Quantifying artistry

What I don’t now about winter sports could fill a container ship, but I do know this: there was something amazing about the ice dancing of Meryl Davis and Charlie White last Monday, something that differentiated them from all the other couples. If I knew all the terms, I’d include them, but as I said, I don’t. I would venture to say that most people who watch the skating events are a lot like me—we can appreciate the beauty and the grace, but we don’t always know why. Because of that our praise is generally reduced to comments like “They were really really good,” while we wait for the results and hope they corroborate our opinions.

On Thursday, in something called the long program—I have some idea how it received that name—Russian figure skater Adelina Sotnikova outpointed the favorite, Yuna Kim of South Korean. The Russian went first, her program breathtaking in its energy, athleticism, and risk. The crowd of course was raucous, rooting for one of its own, and after the performance littered the ice with bouquets purchased for just that use. (Emerson would have wept, but that’s a complaint for another time.) When the Russian skater’s results were announced. and even more so with the announcement of Yuna Kim’s, the place erupted. (In other circumstances I’d say exploded, but with all the worries about security, that may not be the best choice of words) As for my reaction, just remember the container ship.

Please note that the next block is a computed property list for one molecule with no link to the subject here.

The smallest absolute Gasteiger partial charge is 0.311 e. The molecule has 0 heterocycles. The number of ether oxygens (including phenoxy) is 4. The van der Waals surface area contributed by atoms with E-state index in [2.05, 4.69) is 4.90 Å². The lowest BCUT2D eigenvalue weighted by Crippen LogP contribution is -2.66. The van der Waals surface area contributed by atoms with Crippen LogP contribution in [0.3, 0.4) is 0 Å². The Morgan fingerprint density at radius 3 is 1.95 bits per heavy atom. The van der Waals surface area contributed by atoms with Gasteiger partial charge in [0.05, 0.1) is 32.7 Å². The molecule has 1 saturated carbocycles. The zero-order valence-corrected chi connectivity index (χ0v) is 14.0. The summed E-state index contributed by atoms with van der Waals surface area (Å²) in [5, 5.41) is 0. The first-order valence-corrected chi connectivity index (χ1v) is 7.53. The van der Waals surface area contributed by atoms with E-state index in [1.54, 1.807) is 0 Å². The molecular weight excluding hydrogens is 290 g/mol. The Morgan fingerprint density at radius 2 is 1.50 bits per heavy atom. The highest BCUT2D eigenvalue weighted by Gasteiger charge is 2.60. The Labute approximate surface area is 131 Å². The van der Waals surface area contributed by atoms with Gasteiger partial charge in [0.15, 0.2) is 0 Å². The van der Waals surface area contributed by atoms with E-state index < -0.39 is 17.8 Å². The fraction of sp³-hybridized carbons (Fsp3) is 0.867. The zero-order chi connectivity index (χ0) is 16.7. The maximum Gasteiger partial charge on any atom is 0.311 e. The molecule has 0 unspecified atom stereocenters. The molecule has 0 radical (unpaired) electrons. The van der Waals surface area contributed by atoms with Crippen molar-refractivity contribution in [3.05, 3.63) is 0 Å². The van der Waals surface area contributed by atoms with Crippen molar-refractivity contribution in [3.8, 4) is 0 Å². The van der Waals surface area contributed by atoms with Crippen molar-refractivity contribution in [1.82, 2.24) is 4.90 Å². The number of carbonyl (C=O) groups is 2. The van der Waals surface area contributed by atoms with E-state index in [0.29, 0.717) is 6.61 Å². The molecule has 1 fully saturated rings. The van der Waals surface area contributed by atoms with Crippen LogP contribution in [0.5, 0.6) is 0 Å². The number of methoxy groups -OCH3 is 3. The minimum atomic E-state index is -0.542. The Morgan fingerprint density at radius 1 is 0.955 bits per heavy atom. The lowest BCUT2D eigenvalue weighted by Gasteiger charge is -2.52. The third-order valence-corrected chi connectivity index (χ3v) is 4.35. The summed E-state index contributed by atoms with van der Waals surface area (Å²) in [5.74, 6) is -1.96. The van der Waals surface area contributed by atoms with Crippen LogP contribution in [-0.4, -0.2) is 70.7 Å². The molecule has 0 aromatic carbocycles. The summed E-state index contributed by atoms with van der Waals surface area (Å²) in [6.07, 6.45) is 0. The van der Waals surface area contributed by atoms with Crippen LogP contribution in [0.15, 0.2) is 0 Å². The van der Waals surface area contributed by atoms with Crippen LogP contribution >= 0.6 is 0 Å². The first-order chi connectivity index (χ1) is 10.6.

Immediately there was controversy: Had Yuna Kim fallen victim to home-judging? Had Adelina Sotnikova been the recipient of audience-motivated largesse? On Friday the experts spoke, the consensus being that Sotnikova had accessorized her program with so many leaps and spins that her point total became insurmountable, this despite any lack of artistry. (This failing the experts ascribed to her youth.) Not a fix then, just numbers.

Earlier this month when Seattle beat Denver in the Super Bowl, Seattle had many more points. That’s how they won. Maybe a more apt analogy would be Olympic hockey where the teams from Canada seem able to score more goals. I’m fine with both those situations: in competitive team sports  winners and losers must be defined by totals. But in figure skating, I come down on the side of artistry. Yuna Kim was elegant, graceful, and evocative—every gesture told us something. Adelina Sotnikova was athletic. Yuna Kim was the NBA player weaving through defenders and driving the baseline for a reverse layup, then quietly racing downcourt without contact; Adelina Sotnikova was the winner in the slam dunk contest, rattling the backboard and amassing the oohs and aahs. Yuna Kim belongs in the same conversation (and on the same podium) as Meryl Davis and Charlie White; Adelina Sotnikova doesn’t—not yet.

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Chuck Radda

I'm a former high school English teacher, currently a literacy volunteer and novelist. I invite your responses right here or to chuckradda@gmail.com. You can also follow me on Facebook and on Twitter—where I tweet annually at @chuckrad45.

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